Inglis is looking forward to the next stage of his career. “I’m not looking at today’s announcement as the end of my career. I’m looking at it as the start of my next one,” Inglis said. “I’ve been very fortunate to have had the playing career I have had, and to have played in some awesome teams with great team mates and under some great coaches. I want to thank them all for everything they have done for me and my family. This isn’t a decision I’ve taken lightly and over the last week, spending time with family and moving out of the spotlight, it has given me some clarity about the way forward for me and my family. People have always told me you’ll know when it’s time to retire from playing, and I know within myself that that time is now. My mind and body are telling me it’s time to move on to the next part of my career in this great sport and I’m really excited about making that transition and working with people like Wayne (Head Coach Wayne Bennett), Richo (General Manager of Football Shane Richardson), Blake (CEO Blake Solly) and Alisha (General Manager of Souths Cares Alisha Parker-Elrez) on making this Club the best it can be. I feel I have something to offer in coaching and I’m very keen to learn more from Wayne and the other coaches, and to work closely with the young players we have coming up through the grades here at the Rabbitohs. I feel that my experiences over the past 15 years will be of value to them and I want to pass those on. I’ve been meeting and working with Richo on a regular basis for more than two years now, learning the business of the Football Department and how all of that side of the club works. I’ve been active in Souths Cares and I’m keen to learn more about the community and administration side of the Club, so working with Alisha and Blake is a perfect way to do that. And I’ll also have the opportunity to work with Todd’s (Greenberg’s) team over at the NRL this year in their ambassador program which will be a good way to stay connected with the game as a whole. I want to thank everyone that has helped me throughout my career since I started playing as a kid, right through to representing my State and Country and the success my teams have had in winning premierships. I want to thank my family in particular and I look forward to spending more quality time with my kids. I owe everything to Rugby League and for that I will forever be grateful, and I feel as though I have given everything I’ve had to the game on the field. Now it’s time to give more back off the field. It’s been a great ride so far, and starting today, I can’t wait to get started on this next part of the journey.”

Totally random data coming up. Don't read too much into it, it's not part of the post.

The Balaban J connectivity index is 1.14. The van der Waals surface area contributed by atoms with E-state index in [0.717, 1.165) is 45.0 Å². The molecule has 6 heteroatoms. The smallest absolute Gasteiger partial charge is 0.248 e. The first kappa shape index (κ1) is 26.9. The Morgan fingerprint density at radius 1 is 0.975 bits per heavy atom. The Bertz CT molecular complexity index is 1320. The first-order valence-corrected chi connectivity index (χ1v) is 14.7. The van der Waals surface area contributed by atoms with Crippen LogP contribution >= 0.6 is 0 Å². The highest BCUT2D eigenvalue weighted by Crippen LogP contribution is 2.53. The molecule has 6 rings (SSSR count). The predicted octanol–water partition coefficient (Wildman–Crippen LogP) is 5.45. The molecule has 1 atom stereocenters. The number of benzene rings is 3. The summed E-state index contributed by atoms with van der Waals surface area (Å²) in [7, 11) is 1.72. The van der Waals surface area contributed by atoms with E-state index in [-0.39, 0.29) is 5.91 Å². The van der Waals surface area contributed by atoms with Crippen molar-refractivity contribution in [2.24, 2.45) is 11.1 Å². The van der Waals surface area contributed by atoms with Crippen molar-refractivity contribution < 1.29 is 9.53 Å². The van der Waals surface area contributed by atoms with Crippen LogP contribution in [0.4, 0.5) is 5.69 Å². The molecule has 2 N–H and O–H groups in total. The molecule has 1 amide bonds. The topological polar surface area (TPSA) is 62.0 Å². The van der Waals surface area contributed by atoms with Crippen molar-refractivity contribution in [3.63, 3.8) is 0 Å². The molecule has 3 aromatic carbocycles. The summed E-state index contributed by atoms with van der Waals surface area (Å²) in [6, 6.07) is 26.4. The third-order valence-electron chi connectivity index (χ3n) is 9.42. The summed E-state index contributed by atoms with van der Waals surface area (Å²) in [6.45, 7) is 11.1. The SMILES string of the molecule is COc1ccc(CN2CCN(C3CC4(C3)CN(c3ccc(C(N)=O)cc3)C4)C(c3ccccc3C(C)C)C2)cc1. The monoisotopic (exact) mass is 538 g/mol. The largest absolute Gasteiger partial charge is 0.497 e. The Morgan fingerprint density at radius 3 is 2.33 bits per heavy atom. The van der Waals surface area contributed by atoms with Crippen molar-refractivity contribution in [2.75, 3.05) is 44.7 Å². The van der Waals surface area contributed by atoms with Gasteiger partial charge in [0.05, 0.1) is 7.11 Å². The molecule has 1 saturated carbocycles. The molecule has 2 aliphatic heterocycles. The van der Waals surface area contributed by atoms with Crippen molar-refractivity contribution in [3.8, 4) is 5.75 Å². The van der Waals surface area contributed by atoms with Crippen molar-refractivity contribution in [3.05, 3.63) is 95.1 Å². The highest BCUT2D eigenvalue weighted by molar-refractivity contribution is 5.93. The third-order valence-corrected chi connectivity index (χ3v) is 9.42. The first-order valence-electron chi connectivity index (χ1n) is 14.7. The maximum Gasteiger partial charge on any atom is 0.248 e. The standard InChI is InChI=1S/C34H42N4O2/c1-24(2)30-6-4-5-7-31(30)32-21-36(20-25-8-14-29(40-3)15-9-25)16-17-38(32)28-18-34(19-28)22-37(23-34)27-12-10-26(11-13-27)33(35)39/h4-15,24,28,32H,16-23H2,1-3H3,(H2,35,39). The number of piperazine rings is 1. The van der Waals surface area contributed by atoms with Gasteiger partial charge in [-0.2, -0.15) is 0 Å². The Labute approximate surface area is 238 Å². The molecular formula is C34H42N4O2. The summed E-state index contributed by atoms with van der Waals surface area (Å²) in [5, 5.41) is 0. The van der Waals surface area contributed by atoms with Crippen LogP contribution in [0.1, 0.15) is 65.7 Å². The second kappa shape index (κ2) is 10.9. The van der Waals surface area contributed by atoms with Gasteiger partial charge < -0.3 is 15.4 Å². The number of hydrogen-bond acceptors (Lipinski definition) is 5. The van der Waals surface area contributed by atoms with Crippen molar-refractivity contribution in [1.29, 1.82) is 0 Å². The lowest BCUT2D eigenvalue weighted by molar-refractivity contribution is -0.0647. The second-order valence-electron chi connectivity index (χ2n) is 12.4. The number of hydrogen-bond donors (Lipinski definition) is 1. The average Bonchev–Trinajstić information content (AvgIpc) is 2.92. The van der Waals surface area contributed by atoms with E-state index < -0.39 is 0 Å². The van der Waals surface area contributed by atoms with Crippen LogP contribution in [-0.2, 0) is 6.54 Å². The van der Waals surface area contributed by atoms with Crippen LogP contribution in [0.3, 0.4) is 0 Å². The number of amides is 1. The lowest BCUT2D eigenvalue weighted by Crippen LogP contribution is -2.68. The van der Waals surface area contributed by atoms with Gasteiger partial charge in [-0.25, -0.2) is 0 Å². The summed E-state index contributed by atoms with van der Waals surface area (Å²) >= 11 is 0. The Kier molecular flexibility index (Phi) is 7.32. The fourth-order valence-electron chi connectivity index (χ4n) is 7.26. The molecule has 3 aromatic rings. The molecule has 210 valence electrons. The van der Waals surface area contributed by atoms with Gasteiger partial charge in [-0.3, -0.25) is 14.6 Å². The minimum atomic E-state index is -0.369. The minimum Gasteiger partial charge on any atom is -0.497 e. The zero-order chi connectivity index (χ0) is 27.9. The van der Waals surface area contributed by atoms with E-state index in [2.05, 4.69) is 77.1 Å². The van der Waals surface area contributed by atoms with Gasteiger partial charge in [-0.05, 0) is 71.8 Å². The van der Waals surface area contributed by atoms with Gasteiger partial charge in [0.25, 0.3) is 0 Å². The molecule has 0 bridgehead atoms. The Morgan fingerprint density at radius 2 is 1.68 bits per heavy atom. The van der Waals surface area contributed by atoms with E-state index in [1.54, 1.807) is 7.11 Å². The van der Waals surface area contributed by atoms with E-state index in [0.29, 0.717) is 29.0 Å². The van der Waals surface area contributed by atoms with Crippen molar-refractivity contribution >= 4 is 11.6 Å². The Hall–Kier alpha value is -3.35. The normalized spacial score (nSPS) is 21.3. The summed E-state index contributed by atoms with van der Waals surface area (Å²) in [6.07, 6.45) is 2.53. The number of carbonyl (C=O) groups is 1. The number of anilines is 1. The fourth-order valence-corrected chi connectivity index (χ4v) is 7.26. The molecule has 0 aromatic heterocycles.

Rabbitohs General Manager of Football, Shane Richardson, said Inglis will be remembered as one of the all-time greats of the sport but his next career starts now. “Greg is without doubt one of the greatest players to have played our game, he will feature in discussions around the Hall of Fame and the Immortals in years to come, and I know the influence he has had on the game on the field will carry over to his new ventures off the field,” Mr Richardson said. “Greg has given us all so many wonderful memories of his feats, whether that was playing for the Rabbitohs, Melbourne, the Indigenous All Stars, Queensland or Australia, but for him it’s time to pass on that experience and knowledge to the next group of young players; to the next Greg Inglis. It’s also time for him to dedicate more time to his family which he will have the opportunity to do by making the decision he has. He wanted to finish his playing career on his terms and at the top of his game, and this decision he has made allows him to do just that. I have no doubt that he will be a success in anything he turns his hand to due to the lessons he’s learned in Rugby League over the past 25 years. He will make a wonderful coach, he understands the inner workings of the Football Department through his time working with me over the past two years, he played an integral part in establishing The Rabbitoh Way, he is passionate about helping his community and making a difference in people’s lives and his appeal across the whole game will serve him well in his work with the NRL. This is by no means the end of the line for Greg. In fact, it’s just the beginning. He is a legend of the game for what he has achieved on the field and he will be a legend of the game for what he will achieve when he moves into this next phase of his life.”